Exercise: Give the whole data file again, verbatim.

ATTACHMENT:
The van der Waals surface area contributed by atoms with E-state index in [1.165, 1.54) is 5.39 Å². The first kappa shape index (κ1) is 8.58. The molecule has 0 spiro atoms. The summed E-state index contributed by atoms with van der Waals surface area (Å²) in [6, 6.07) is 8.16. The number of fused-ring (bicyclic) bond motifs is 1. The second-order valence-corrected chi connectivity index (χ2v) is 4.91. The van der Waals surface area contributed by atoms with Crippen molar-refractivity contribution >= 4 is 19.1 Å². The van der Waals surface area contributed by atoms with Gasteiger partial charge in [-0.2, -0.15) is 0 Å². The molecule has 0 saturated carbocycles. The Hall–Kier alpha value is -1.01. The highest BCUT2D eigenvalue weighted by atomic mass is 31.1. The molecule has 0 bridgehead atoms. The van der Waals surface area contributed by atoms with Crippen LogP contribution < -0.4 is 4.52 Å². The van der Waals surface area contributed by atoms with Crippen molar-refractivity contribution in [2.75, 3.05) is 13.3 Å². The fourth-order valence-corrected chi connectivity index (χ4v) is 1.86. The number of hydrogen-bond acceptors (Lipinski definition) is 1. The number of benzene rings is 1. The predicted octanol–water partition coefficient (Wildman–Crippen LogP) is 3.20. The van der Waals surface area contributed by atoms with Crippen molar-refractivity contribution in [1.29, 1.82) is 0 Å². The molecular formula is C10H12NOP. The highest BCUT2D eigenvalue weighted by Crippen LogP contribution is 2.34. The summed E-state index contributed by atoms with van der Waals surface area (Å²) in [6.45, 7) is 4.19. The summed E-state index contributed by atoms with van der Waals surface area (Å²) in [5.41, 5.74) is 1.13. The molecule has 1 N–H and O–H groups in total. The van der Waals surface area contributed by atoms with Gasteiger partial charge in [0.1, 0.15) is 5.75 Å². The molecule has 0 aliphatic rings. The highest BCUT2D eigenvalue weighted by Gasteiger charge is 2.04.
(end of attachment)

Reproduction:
The van der Waals surface area contributed by atoms with E-state index in [1.165, 1.54) is 5.39 Å². The first kappa shape index (κ1) is 8.58. The molecule has 0 spiro atoms. The summed E-state index contributed by atoms with van der Waals surface area (Å²) in [6, 6.07) is 8.16. The number of fused-ring (bicyclic) bond motifs is 1. The second-order valence-corrected chi connectivity index (χ2v) is 4.91. The van der Waals surface area contributed by atoms with Crippen molar-refractivity contribution >= 4 is 19.1 Å². The van der Waals surface area contributed by atoms with Gasteiger partial charge in [-0.2, -0.15) is 0 Å². The molecule has 0 saturated carbocycles. The Hall–Kier alpha value is -1.01. The highest BCUT2D eigenvalue weighted by atomic mass is 31.1. The molecule has 0 bridgehead atoms. The van der Waals surface area contributed by atoms with Crippen LogP contribution < -0.4 is 4.52 Å². The van der Waals surface area contributed by atoms with Crippen molar-refractivity contribution in [2.75, 3.05) is 13.3 Å². The fourth-order valence-corrected chi connectivity index (χ4v) is 1.86. The number of hydrogen-bond acceptors (Lipinski definition) is 1. The number of benzene rings is 1. The predicted octanol–water partition coefficient (Wildman–Crippen LogP) is 3.20. The van der Waals surface area contributed by atoms with Crippen molar-refractivity contribution in [1.29, 1.82) is 0 Å². The molecular formula is C10H12NOP. The highest BCUT2D eigenvalue weighted by Crippen LogP contribution is 2.34. The summed E-state index contributed by atoms with van der Waals surface area (Å²) in [6.45, 7) is 4.19. The summed E-state index contributed by atoms with van der Waals surface area (Å²) in [5.41, 5.74) is 1.13. The molecule has 1 N–H and O–H groups in total. The van der Waals surface area contributed by atoms with Gasteiger partial charge in [0.1, 0.15) is 5.75 Å². The molecule has 0 aliphatic rings. The highest BCUT2D eigenvalue weighted by Gasteiger charge is 2.04.